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Abyanga. A form of solitary Indian massage using warm oil.

This is one of those things which—if you do it regularly—can change your life. You might be interested to know.

When I first started meditating half a generation ago (you know you're old when you don't measure anything in years any more) I was particularly taken by how attractive everybody in the ashram was. Particularly the women, a sex of which I have always been fond.

It goes without saying that being in a spiritual place in the first place is healthy and, unquestionably, diet and exercise play an important part in feeling good to look good, but these folks were awesomely shiny, and they must have had a secret.

It turns out that in addition to good old-fashioned meditation twice a day, three vegetarian meals, no drugs, no alcohol, and copious exercise through dance and sex, they all practiced a method of self-massage called abyanga.

I am by no means an expert in a satellite regimen of Indian culture as old as the Hindu Kush, but I was taught a simplified form of abyanga that certainly made me feel better, and that, I believe, will get you half-way to anywhere you want to go.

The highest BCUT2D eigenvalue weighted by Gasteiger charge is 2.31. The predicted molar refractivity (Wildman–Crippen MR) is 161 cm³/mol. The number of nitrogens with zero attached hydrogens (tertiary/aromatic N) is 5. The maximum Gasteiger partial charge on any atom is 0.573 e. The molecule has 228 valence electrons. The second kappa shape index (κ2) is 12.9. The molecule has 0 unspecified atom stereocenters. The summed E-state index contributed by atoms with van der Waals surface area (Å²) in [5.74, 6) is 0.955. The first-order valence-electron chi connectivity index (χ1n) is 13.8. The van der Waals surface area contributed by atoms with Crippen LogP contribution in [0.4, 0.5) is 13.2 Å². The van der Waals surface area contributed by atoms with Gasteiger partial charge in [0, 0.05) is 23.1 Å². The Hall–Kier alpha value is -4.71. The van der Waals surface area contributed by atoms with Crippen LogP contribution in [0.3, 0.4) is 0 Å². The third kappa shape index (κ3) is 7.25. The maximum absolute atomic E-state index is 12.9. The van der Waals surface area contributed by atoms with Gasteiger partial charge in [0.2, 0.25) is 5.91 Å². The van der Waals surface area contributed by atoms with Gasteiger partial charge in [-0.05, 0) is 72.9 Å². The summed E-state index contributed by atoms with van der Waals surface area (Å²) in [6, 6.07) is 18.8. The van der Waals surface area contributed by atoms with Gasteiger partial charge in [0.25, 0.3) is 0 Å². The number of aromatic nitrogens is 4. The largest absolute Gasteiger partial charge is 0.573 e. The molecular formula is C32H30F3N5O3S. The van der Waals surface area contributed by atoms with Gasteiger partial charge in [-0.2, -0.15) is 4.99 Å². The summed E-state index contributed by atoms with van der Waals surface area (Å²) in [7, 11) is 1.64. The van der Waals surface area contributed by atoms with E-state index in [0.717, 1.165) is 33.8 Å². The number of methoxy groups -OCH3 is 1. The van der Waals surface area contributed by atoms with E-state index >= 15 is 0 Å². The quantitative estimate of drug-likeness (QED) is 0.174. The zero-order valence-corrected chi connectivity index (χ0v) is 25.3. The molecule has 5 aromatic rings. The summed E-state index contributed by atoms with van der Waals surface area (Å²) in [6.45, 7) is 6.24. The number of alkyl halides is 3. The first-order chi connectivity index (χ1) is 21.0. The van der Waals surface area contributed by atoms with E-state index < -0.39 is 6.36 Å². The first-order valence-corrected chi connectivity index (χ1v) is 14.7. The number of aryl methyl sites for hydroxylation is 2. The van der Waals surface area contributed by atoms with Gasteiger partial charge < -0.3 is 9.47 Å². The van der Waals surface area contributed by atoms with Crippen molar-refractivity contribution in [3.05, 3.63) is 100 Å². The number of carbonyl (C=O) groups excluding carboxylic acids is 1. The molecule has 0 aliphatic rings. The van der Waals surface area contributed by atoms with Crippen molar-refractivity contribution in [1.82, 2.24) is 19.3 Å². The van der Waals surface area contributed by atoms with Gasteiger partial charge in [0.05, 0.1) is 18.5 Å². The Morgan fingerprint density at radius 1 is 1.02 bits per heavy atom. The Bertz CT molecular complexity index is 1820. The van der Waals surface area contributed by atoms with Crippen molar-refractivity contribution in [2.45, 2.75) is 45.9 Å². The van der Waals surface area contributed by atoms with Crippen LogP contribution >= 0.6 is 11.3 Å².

Strictly speaking this is an ayurvedic holistic health technique, and ayurveda is over 5000 years old. The extant literature dates back over a thousand years, so chances are good nothing I'm writing about is going to hurt you. The object, remember, is feel good to look good.

Abyanga is one of those hard-to-get-into first thing in the morning deals. I gather it's important to place this ritualistic behavior in its proper sequence, which would be:

  • Get your lazy bones out of bed early; as early as you possibly can. This is hard, I know, but it's essential. If you hear morning birdsong, get up.

  • Greet yourself in the mirror: Yep. Still here. Good. Respect that face. Learn to love it.

  • Go to the bathroom. The whole nine yards. You can train yourself to do this, after all, your pet does. It's nature's way.

  • Brush your teeth and your tongue, particularly if it has a white coating. You're going to become aware of your breathing as part of this ritual, and the threshold of your lifebreath should be presentable.

  • Are you breathing easily through your nose? You should be. Trying breathing gently through one nostril and then the other. If there is dryness, a drop of sesame oil applied with a fingertip is a traditional aid.

Interesting isn't it? We've already spent WAY more time on ourselves than we usually do and we haven't even gotten to the abyanga yet. That sesame oil you're holding is key. It's a traditional massage oil in India, particularly when used in this fashion. There are, however, some caveats:

  • Don't use oil on your skin if you're pregnant or have a medical condition, without your physician's knowledge and consent.

  • Don't use oil over any area that is painful, similarly.

  • Don't use oil on broken, infected, or damaged skin.

  • Don't use oil within an hour of eating.

  • Don't use oil if there is a thick coating on your tongue. The ayurvedics call this a symptom of ama and consider it a major cause of illness.